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I have a hosted server running Asterisk PBX with the following specs: Debian 9 x86 64bit Linux, 2GB RAM, 2TB bandwidth, and 20 GB SSD storage.

For almost a day now, the server has been seemingly "offline". I cannot SSH into or connect to it using FileZilla (SFTP). Yet, I am getting normal ping responses:

Pinging domain.com [IP.AD.DR.ESS] with 32 bytes of data:
Reply from IP.AD.DR.ESS: bytes=32 time=28ms TTL=51
Reply from IP.AD.DR.ESS: bytes=32 time=30ms TTL=51
Reply from IP.AD.DR.ESS: bytes=32 time=26ms TTL=51
Reply from IP.AD.DR.ESS: bytes=32 time=27ms TTL=51

Ping statistics for IP.AD.DR.ESS:
    Packets: Sent = 4, Received = 4, Lost = 0 (0% loss),
Approximate round trip times in milli-seconds:
    Minimum = 26ms, Maximum = 30ms, Average = 27ms

C:\Users\username>ping domain.com

Pinging domain.com [IP.AD.DR.ESS] with 32 bytes of data:
Reply from IP.AD.DR.ESS: bytes=32 time=27ms TTL=51
Reply from IP.AD.DR.ESS: bytes=32 time=30ms TTL=51
Reply from IP.AD.DR.ESS: bytes=32 time=30ms TTL=51
Reply from IP.AD.DR.ESS: bytes=32 time=43ms TTL=51

Ping statistics for IP.AD.DR.ESS:
    Packets: Sent = 4, Received = 4, Lost = 0 (0% loss),
Approximate round trip times in milli-seconds:
    Minimum = 27ms, Maximum = 43ms, Average = 32ms

There was a brief period where, for a few minutes, I received "Response timed out", but within a few minutes it was reachable again and it has been like this ever since.

The ironic thing here is the average round trip times here are slightly better than they usually are when the server is operational!

Apart from a few minutes yesterday, none of my pings have been timed out.

I contacted my server admin, who has been DDoSed before and he said this was a DDoS and the only thing to do would be to wait. Yet, that doesn't add up to me. When I looked up how I could tell if it was, in fact, a DDoS attack, one thing I kept seeing was:

There are several clues that indicate an ongoing DDoS attack is happening — Loggly:

-The TTL (time to live) on a ping request times out

I asked my server admin to contact the server host and he refused, saying it was a DDoS attack and the only thing to do was wait for it to be over, that the server host could not do anything, and it would all just be a waste of time.

Personally, I was skeptical of that, especially with what I found just by pinging the server.

When I try SSHing, I simply don't get anything, then eventually Software caused connection timeout, and in FileZilla, I get Software caused connection abort, could not connect to server.

Is this really a possible DDoS attack? Or could something else be responsible for this, explaining both why the server is completely inaccessible and why pinging it seems to indicate the server is "healthy"?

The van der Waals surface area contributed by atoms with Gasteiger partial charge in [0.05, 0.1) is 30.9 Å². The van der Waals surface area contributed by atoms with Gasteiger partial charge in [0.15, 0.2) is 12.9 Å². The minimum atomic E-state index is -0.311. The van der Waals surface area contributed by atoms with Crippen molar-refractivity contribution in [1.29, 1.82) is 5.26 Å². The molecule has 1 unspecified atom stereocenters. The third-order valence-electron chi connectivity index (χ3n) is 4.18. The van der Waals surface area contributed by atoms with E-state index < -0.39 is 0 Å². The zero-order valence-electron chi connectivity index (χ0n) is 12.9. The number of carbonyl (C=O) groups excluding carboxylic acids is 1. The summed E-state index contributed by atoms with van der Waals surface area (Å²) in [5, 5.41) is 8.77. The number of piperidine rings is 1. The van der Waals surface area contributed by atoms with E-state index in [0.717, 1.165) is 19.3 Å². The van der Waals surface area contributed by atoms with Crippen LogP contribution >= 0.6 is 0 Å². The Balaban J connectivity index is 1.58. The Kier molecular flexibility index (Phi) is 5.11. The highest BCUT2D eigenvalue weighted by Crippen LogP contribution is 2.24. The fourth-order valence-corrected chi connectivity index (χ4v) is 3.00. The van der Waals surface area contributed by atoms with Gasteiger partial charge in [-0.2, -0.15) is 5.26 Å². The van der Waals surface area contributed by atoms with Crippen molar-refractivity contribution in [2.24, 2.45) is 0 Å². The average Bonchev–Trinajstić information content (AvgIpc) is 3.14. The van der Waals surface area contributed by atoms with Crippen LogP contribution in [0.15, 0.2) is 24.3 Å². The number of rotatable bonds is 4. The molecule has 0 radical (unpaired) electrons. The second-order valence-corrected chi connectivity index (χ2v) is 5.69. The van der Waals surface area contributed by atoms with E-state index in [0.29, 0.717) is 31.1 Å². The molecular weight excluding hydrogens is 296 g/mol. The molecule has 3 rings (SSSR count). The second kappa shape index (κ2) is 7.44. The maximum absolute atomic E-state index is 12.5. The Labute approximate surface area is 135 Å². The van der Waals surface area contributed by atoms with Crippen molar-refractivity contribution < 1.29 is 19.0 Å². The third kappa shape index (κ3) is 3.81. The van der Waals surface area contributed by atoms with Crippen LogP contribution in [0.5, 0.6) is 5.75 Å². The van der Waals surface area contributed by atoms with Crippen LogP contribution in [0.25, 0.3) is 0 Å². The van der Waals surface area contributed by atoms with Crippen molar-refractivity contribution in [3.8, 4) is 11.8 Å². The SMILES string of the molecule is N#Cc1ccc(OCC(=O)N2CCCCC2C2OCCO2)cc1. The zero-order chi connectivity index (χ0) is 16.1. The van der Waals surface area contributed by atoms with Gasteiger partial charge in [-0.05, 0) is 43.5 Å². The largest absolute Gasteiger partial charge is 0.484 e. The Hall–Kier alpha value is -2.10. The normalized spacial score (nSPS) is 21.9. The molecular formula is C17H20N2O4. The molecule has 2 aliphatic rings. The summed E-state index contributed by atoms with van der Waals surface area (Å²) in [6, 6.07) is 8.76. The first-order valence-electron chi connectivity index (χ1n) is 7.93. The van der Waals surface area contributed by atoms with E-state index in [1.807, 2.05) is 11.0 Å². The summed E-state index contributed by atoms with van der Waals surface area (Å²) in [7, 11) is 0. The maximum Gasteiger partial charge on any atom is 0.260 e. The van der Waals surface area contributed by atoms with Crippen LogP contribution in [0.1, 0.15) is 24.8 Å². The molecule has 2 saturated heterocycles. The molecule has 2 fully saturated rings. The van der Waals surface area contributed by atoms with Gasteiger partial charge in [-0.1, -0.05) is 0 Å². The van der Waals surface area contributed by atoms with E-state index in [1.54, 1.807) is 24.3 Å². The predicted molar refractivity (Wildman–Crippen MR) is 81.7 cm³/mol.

Oh, also, all calls (Asterisk) to the server get dropped, so it can't be anything admin-specific, the server as a whole seems to be down, except for the ping replies.

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The server is possibly under attack using a DoS at application level. Most OS's handle ping requests (ICMP packages) at kernel level. The server user-level might be exhausted from resources however the kernel level has some higher priorities which allows ping requests to be replied.

However, there is no certainty your server is under a (D)DoS attack.

To understand how a DDoS works and how this affects a server, network, ... A basic understanding of networking is needed. For example: knowledge OSI model and the TCP 3-way handshake is required.

Most DDoS attacks are using a layer 4 or a layer 7 approach.

Layer 4 attacks (Transport layer)

SYN flood

The attacker sends a massive amount of SYN messages to the victim from multiple locations or more likely via spoofed source addresses.

The target/victim server will allocate resources to handle this connection. Since no further action is taken by the attacker, the victim server will be in a state with loads of half-open connections. This results in a denial of service because the victim has no more resources to handle other legitimate connections.

UDP flood

The attacker sends any kind of (random) data. Latest years a technique called DNS amplification DDoS Attack has risen as an UDP flood attack.

This attack fills the complete bandwidth of the server and even possibly the upstream provider. Because the complete bandwidth is filled almost none/no legitimate traffic can reach the server.

Layer 7 attacks (Application layer)

These kind of attacks are application specific.

The goal of this kind of attack is to exhaust any kind of system resources. A process can become unresponsive because of high CPU usage but can also terminate itself because of the hard drive is complete full. Thus resulting in a denial of service.

  • Thanks eKKiM. It turns out my hosting provider actually closed their doors without ANY notice to any of its customers! Nonetheless I will keep all this in mind for when this happens again! – InterLinked Dec 20 '18 at 19:13

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